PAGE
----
Abstract Body


With an increased focus on cardiovascular disease (CVD) as a leading cause of death in people with HIV, monitoring patterns in CVD incidence and its influencing factors in real-life settings is crucial for informed clinical decision-making.


We followed participants from the D:A:D and RESPOND cohort collaborations from baseline (D:A:D: latest of study entry or 1 Jan 2001; RESPOND: latest of local cohort enrolment or 1 Jan 2012) until the earliest of first CVD event (myocardial infarction [MI], stroke, invasive cardiovascular procedure [ICP]), final follow-up, or 1 Feb 2016 (D:A:D)/31 Dec 2021 (RESPOND). We calculated age-standardised CVD incidence rates (IRs) two-yearly from 2001–2021 and assessed temporal trends by Poisson regression, adjusting for time-updated potential confounders and cohort.


Of 66,680 included individuals, 18% were age >50 (median 40, interquartile range [IQR] 33–47) at baseline, 74% were male, 38% current smokers, 45% had dyslipidemia, 8% hypertension, 3% diabetes, and 1% prior CVD. Median CD4 cell count was 437 (270–630). Over a median of 8.8 (4.5–13.1) years (586,510 person-years, PY), there were 2,811 CVD events (IR 4.79/1000 PY [95% confidence interval (CI) 4.62–4.97]; 1363 MIs, 768 strokes, 680 ICPs). While the crude CVD incidence remained relatively stable over time, age-standardised IRs decreased from 8.65/1000 PY in 2001–2002 to 3.74/1000 PY in 2019–2021, IR ratio (IRR) 0.30 (95% CI 0.24–0.38, p<0.0001), with a steeper decline up to 2009 (Fig. A). The prevalence of most CVD risk factors was similar or decreased over time except for hypertension, which increased (Fig. B), possibly partly due to increased monitoring. Adjusting for hypertension accentuated the temporal CVD trends (IRR 0.26 [95% CI 0.20–0.32], p<0.0001) while changes in demographics (gender, ethnicity, mode of HIV acquisition), other known CVD risk factors (smoking, chronic kidney disease, body mass index, diabetes, dyslipidemia) or stage of HIV disease (CD4 nadir, prior AIDS) did not influence the decline in CVD IR.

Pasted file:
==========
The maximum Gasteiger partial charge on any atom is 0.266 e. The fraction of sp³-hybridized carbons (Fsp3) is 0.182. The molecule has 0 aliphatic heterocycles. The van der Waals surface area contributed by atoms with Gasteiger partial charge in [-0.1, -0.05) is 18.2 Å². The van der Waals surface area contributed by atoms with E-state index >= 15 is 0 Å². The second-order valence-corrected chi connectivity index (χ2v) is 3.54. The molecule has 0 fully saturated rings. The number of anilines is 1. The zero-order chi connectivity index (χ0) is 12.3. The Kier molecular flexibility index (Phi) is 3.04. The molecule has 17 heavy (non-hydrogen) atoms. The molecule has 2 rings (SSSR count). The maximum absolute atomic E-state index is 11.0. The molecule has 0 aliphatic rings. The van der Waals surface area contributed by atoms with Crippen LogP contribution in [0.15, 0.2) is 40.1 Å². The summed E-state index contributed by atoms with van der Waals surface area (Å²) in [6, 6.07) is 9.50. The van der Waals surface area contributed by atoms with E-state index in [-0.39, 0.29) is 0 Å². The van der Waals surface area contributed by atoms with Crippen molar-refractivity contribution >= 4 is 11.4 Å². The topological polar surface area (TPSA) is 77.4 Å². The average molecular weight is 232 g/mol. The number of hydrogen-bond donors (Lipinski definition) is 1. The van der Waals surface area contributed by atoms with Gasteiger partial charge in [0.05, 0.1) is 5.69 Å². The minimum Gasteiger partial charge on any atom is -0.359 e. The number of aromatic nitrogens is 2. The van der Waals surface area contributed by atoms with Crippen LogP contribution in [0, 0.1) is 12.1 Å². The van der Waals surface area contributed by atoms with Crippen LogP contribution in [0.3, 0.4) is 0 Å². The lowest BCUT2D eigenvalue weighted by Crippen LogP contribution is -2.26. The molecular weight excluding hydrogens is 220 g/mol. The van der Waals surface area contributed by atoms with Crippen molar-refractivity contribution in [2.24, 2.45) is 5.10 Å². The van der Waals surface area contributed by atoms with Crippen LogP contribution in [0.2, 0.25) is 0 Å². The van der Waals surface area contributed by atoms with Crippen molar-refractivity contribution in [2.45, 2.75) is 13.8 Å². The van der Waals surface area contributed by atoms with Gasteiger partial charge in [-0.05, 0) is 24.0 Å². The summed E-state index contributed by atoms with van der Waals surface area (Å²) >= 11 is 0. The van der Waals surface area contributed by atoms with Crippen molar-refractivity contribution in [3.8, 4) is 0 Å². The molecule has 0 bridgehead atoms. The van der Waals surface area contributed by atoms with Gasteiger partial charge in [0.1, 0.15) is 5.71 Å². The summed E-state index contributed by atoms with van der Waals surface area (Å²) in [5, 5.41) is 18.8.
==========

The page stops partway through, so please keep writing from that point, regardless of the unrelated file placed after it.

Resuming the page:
Combining data from two large, international collaborations, we have shown a decline in age-standardised CVD incidence in people with HIV from 2001 to 2021, most pronounced from 2001 to 2009. While causes of the decline in CVD incidence need to be investigated further, hypertension may have contributed to a slower decline over time. The CVD decline did not appear to be affected by changes in demographics, HIV disease stage and most known CVD risk factors.